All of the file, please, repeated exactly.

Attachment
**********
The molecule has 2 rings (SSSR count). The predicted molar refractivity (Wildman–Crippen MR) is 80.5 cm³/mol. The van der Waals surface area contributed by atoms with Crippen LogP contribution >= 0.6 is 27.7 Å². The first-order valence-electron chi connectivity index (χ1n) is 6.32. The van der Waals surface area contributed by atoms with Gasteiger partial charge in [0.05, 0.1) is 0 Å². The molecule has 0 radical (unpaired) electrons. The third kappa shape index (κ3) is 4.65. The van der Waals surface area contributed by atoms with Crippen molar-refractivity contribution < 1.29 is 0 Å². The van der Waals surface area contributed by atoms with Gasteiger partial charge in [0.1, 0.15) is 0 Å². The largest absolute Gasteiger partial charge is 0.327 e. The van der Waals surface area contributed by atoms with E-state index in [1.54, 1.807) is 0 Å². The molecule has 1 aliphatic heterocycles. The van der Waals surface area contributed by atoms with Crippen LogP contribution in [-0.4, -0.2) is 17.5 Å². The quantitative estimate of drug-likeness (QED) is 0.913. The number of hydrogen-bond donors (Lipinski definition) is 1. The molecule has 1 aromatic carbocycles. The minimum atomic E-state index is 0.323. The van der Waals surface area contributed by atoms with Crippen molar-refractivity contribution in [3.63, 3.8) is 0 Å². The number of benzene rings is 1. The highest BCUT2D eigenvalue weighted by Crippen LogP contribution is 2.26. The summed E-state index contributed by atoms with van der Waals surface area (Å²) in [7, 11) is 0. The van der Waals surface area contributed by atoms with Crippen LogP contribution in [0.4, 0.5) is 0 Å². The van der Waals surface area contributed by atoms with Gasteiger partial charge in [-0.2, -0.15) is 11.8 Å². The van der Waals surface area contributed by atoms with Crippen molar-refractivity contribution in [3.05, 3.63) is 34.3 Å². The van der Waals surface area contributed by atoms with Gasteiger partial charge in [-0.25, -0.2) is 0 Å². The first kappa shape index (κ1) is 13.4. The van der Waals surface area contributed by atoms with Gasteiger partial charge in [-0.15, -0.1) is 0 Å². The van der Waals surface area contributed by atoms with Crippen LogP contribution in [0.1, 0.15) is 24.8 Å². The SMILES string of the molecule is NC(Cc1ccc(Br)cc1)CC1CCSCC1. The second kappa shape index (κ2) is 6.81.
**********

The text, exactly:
The molecule has 2 rings (SSSR count). The predicted molar refractivity (Wildman–Crippen MR) is 80.5 cm³/mol. The van der Waals surface area contributed by atoms with Crippen LogP contribution >= 0.6 is 27.7 Å². The first-order valence-electron chi connectivity index (χ1n) is 6.32. The van der Waals surface area contributed by atoms with Gasteiger partial charge in [0.05, 0.1) is 0 Å². The molecule has 0 radical (unpaired) electrons. The third kappa shape index (κ3) is 4.65. The van der Waals surface area contributed by atoms with Crippen molar-refractivity contribution < 1.29 is 0 Å². The van der Waals surface area contributed by atoms with Gasteiger partial charge in [0.1, 0.15) is 0 Å². The largest absolute Gasteiger partial charge is 0.327 e. The van der Waals surface area contributed by atoms with E-state index in [1.54, 1.807) is 0 Å². The molecule has 1 aliphatic heterocycles. The van der Waals surface area contributed by atoms with Crippen LogP contribution in [-0.4, -0.2) is 17.5 Å². The quantitative estimate of drug-likeness (QED) is 0.913. The number of hydrogen-bond donors (Lipinski definition) is 1. The molecule has 1 aromatic carbocycles. The minimum atomic E-state index is 0.323. The van der Waals surface area contributed by atoms with Crippen molar-refractivity contribution in [3.63, 3.8) is 0 Å². The number of benzene rings is 1. The highest BCUT2D eigenvalue weighted by Crippen LogP contribution is 2.26. The summed E-state index contributed by atoms with van der Waals surface area (Å²) in [7, 11) is 0. The van der Waals surface area contributed by atoms with Crippen LogP contribution in [0.4, 0.5) is 0 Å². The van der Waals surface area contributed by atoms with Gasteiger partial charge in [-0.2, -0.15) is 11.8 Å². The van der Waals surface area contributed by atoms with Crippen molar-refractivity contribution in [3.05, 3.63) is 34.3 Å². The van der Waals surface area contributed by atoms with Gasteiger partial charge in [-0.25, -0.2) is 0 Å². The first kappa shape index (κ1) is 13.4. The van der Waals surface area contributed by atoms with Gasteiger partial charge in [-0.15, -0.1) is 0 Å². The van der Waals surface area contributed by atoms with Crippen LogP contribution in [0.1, 0.15) is 24.8 Å². The SMILES string of the molecule is NC(Cc1ccc(Br)cc1)CC1CCSCC1. The second kappa shape index (κ2) is 6.81.